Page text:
MARS HILL AUDIO Journal

Volume 122

Guests on Volume 122: N. T. Wright, on the significance of narrative awareness as a gesture towards participating in God's on-going narrative and away from cultural captivity; George Marsden, on American public intellectuals of the 1950s and their anxieties concerning national purpose; Makoto Fujimura, on modernist art, Jacques Maritain, and the Eastern pictorial tradition; David Bentley Hart, on why historic theism (and all of its metaphysical claims) explains reality better than materialism does; and Thomas Lessl, on the institutional "Copernican revolution" of the university and its attending warfare mythology as enduring perpetuators of the war between science and religion.

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Part 1

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    N. T. Wright, on the importance of reconstructing a biblical context for the transforming of our minds and on the significance of narrative awareness as a gesture towards participating in God’s on-going narrative and away from cultural captivity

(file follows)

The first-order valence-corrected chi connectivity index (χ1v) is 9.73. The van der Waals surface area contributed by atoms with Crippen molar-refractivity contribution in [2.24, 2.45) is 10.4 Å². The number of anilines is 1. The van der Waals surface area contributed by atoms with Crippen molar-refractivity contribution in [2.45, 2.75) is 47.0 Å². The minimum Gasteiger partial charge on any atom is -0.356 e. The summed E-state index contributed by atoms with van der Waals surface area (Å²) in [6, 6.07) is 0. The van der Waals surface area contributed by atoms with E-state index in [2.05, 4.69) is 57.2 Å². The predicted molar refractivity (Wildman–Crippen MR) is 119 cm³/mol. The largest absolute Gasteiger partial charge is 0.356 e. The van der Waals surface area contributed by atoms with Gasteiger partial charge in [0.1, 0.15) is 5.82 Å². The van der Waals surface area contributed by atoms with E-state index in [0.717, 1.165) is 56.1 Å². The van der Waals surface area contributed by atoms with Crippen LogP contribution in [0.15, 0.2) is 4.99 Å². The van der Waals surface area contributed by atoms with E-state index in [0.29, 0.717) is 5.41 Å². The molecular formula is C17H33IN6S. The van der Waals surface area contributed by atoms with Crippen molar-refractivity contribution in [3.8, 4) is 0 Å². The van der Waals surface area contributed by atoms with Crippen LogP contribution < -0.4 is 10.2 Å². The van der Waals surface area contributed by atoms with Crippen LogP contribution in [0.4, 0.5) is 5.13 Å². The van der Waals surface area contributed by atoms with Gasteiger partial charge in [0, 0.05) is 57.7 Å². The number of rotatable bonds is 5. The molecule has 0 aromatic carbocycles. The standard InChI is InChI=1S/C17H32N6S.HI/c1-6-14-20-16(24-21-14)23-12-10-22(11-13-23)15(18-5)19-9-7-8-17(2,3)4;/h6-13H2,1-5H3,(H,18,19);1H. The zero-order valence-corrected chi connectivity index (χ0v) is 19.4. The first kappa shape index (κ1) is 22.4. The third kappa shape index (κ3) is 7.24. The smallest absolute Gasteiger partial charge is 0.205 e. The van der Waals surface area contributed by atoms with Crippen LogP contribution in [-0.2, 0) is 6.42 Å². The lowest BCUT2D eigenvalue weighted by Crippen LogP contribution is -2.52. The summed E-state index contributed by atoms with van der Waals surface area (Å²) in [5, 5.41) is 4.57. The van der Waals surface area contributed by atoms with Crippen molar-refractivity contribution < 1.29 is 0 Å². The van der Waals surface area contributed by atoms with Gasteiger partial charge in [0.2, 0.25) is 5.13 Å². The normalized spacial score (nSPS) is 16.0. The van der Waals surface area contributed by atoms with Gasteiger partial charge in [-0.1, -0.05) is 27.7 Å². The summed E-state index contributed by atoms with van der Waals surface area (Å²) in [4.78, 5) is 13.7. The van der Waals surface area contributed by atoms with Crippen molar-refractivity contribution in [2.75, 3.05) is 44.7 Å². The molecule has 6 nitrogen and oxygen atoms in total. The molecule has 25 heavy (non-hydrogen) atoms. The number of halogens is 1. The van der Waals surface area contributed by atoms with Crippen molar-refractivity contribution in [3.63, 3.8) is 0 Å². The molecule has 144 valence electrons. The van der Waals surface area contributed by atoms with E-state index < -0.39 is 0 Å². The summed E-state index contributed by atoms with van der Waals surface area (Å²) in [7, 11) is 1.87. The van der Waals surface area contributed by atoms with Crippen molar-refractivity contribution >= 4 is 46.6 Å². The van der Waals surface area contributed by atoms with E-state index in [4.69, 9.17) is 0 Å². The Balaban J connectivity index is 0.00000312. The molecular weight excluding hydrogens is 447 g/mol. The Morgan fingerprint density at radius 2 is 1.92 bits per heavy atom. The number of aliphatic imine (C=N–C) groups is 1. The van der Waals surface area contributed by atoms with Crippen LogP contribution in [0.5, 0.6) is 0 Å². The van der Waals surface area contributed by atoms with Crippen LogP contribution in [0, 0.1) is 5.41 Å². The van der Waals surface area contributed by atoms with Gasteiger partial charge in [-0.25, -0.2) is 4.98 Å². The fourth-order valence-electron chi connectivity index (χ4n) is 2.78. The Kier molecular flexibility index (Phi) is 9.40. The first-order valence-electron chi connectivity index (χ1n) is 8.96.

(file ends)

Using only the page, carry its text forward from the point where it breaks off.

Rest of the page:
Paul and the Faithfulness of God (Fortress Press, 2013)

    “I think I want to say that story is not simply a bit of decoration around the borders of reality.”

    --N.T. Wright

    In our interview with N.T. Wright, Wright addresses reasons for why we should want to reconstruct a first century worldview and discusses to what extent discipleship should be a re-arranging of how we see reality. He also defends the significance of reading Scripture as narrative, and more specifically, God’s narrative in our world, in which God’s actions are historically decisive and not reducible to dogmatic abstractions. In this interview, Wright offers his take on why many people are suspicious of narrative.

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    George Marsden, on the perception of American public figures writing on contemporary culture during the 1950s and their incongruous calls for moral consensus and non-conformity on the eve of the Cold War
    The Twilight of the American Enlightenment: The 1950s and the Crisis of Liberal Belief (Basic Books, 2014)